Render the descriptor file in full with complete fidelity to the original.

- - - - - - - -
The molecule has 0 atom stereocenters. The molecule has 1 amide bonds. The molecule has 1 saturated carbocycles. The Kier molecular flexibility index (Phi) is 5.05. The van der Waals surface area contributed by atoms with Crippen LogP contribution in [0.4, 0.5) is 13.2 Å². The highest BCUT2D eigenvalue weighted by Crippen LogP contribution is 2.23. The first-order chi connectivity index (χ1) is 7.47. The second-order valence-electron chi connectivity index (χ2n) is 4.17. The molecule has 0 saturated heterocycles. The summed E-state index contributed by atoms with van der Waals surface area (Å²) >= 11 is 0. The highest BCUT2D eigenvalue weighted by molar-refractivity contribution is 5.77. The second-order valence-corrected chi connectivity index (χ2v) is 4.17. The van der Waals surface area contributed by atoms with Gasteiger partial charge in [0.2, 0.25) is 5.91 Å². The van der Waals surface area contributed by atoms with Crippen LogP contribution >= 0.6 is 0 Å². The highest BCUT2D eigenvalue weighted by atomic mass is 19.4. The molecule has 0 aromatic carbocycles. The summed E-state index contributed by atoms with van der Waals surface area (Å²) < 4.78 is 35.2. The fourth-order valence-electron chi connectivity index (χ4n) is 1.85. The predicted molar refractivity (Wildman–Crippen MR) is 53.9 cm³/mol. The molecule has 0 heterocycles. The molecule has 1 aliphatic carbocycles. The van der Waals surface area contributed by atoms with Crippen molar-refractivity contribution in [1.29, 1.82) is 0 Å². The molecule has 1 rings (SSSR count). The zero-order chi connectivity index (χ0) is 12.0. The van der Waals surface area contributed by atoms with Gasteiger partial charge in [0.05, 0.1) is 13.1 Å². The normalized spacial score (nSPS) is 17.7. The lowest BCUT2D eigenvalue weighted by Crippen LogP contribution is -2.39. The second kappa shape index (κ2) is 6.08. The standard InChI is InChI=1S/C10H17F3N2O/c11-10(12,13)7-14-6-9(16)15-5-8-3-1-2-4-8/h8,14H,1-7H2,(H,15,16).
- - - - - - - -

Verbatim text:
The molecule has 0 atom stereocenters. The molecule has 1 amide bonds. The molecule has 1 saturated carbocycles. The Kier molecular flexibility index (Phi) is 5.05. The van der Waals surface area contributed by atoms with Crippen LogP contribution in [0.4, 0.5) is 13.2 Å². The highest BCUT2D eigenvalue weighted by Crippen LogP contribution is 2.23. The first-order chi connectivity index (χ1) is 7.47. The second-order valence-electron chi connectivity index (χ2n) is 4.17. The molecule has 0 saturated heterocycles. The summed E-state index contributed by atoms with van der Waals surface area (Å²) >= 11 is 0. The highest BCUT2D eigenvalue weighted by molar-refractivity contribution is 5.77. The second-order valence-corrected chi connectivity index (χ2v) is 4.17. The van der Waals surface area contributed by atoms with Gasteiger partial charge in [0.2, 0.25) is 5.91 Å². The van der Waals surface area contributed by atoms with Crippen LogP contribution >= 0.6 is 0 Å². The highest BCUT2D eigenvalue weighted by atomic mass is 19.4. The molecule has 0 aromatic carbocycles. The summed E-state index contributed by atoms with van der Waals surface area (Å²) < 4.78 is 35.2. The fourth-order valence-electron chi connectivity index (χ4n) is 1.85. The predicted molar refractivity (Wildman–Crippen MR) is 53.9 cm³/mol. The molecule has 0 heterocycles. The molecule has 1 aliphatic carbocycles. The van der Waals surface area contributed by atoms with Crippen molar-refractivity contribution in [1.29, 1.82) is 0 Å². The molecule has 1 rings (SSSR count). The zero-order chi connectivity index (χ0) is 12.0. The van der Waals surface area contributed by atoms with Gasteiger partial charge in [0.05, 0.1) is 13.1 Å². The normalized spacial score (nSPS) is 17.7. The lowest BCUT2D eigenvalue weighted by Crippen LogP contribution is -2.39. The second kappa shape index (κ2) is 6.08. The standard InChI is InChI=1S/C10H17F3N2O/c11-10(12,13)7-14-6-9(16)15-5-8-3-1-2-4-8/h8,14H,1-7H2,(H,15,16).